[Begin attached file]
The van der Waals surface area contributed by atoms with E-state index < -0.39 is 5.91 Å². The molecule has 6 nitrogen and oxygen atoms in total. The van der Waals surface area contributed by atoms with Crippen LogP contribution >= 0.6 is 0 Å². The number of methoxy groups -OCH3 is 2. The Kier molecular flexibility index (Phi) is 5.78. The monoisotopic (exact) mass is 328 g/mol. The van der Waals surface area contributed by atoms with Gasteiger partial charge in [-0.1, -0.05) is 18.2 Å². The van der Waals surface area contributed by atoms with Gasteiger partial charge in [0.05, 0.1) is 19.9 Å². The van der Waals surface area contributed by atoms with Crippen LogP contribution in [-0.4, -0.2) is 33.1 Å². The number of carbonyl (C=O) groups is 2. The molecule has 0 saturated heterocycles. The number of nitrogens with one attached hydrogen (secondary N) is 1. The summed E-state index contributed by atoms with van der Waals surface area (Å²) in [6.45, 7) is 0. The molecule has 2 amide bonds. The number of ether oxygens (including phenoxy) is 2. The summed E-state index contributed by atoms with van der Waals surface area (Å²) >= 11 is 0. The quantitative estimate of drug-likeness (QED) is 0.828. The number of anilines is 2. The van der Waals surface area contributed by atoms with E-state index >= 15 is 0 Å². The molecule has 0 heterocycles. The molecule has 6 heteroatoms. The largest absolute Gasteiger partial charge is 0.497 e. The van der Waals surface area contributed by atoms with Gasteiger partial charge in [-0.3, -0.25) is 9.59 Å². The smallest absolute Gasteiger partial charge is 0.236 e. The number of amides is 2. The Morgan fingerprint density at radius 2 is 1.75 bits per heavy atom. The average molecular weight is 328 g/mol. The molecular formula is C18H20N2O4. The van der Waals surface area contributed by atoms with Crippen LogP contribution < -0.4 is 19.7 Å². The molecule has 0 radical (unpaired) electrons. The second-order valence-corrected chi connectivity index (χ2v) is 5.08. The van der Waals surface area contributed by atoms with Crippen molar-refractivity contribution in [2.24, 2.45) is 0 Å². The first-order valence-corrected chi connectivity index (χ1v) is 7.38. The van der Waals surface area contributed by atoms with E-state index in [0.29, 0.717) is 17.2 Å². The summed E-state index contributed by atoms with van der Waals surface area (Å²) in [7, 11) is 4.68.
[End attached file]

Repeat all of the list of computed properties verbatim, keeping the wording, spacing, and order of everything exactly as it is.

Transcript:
The van der Waals surface area contributed by atoms with E-state index < -0.39 is 5.91 Å². The molecule has 6 nitrogen and oxygen atoms in total. The van der Waals surface area contributed by atoms with Crippen LogP contribution >= 0.6 is 0 Å². The number of methoxy groups -OCH3 is 2. The Kier molecular flexibility index (Phi) is 5.78. The monoisotopic (exact) mass is 328 g/mol. The van der Waals surface area contributed by atoms with Gasteiger partial charge in [-0.1, -0.05) is 18.2 Å². The van der Waals surface area contributed by atoms with Gasteiger partial charge in [0.05, 0.1) is 19.9 Å². The van der Waals surface area contributed by atoms with Crippen LogP contribution in [-0.4, -0.2) is 33.1 Å². The number of carbonyl (C=O) groups is 2. The molecule has 0 saturated heterocycles. The number of nitrogens with one attached hydrogen (secondary N) is 1. The summed E-state index contributed by atoms with van der Waals surface area (Å²) in [6.45, 7) is 0. The molecule has 2 amide bonds. The number of ether oxygens (including phenoxy) is 2. The summed E-state index contributed by atoms with van der Waals surface area (Å²) >= 11 is 0. The quantitative estimate of drug-likeness (QED) is 0.828. The number of anilines is 2. The van der Waals surface area contributed by atoms with E-state index >= 15 is 0 Å². The molecule has 0 heterocycles. The molecule has 6 heteroatoms. The largest absolute Gasteiger partial charge is 0.497 e. The van der Waals surface area contributed by atoms with Gasteiger partial charge in [-0.3, -0.25) is 9.59 Å². The smallest absolute Gasteiger partial charge is 0.236 e. The number of amides is 2. The Morgan fingerprint density at radius 2 is 1.75 bits per heavy atom. The average molecular weight is 328 g/mol. The molecular formula is C18H20N2O4. The van der Waals surface area contributed by atoms with Crippen LogP contribution < -0.4 is 19.7 Å². The molecule has 0 radical (unpaired) electrons. The second-order valence-corrected chi connectivity index (χ2v) is 5.08. The van der Waals surface area contributed by atoms with Crippen molar-refractivity contribution in [2.24, 2.45) is 0 Å². The first-order valence-corrected chi connectivity index (χ1v) is 7.38. The van der Waals surface area contributed by atoms with E-state index in [0.29, 0.717) is 17.2 Å². The summed E-state index contributed by atoms with van der Waals surface area (Å²) in [7, 11) is 4.68.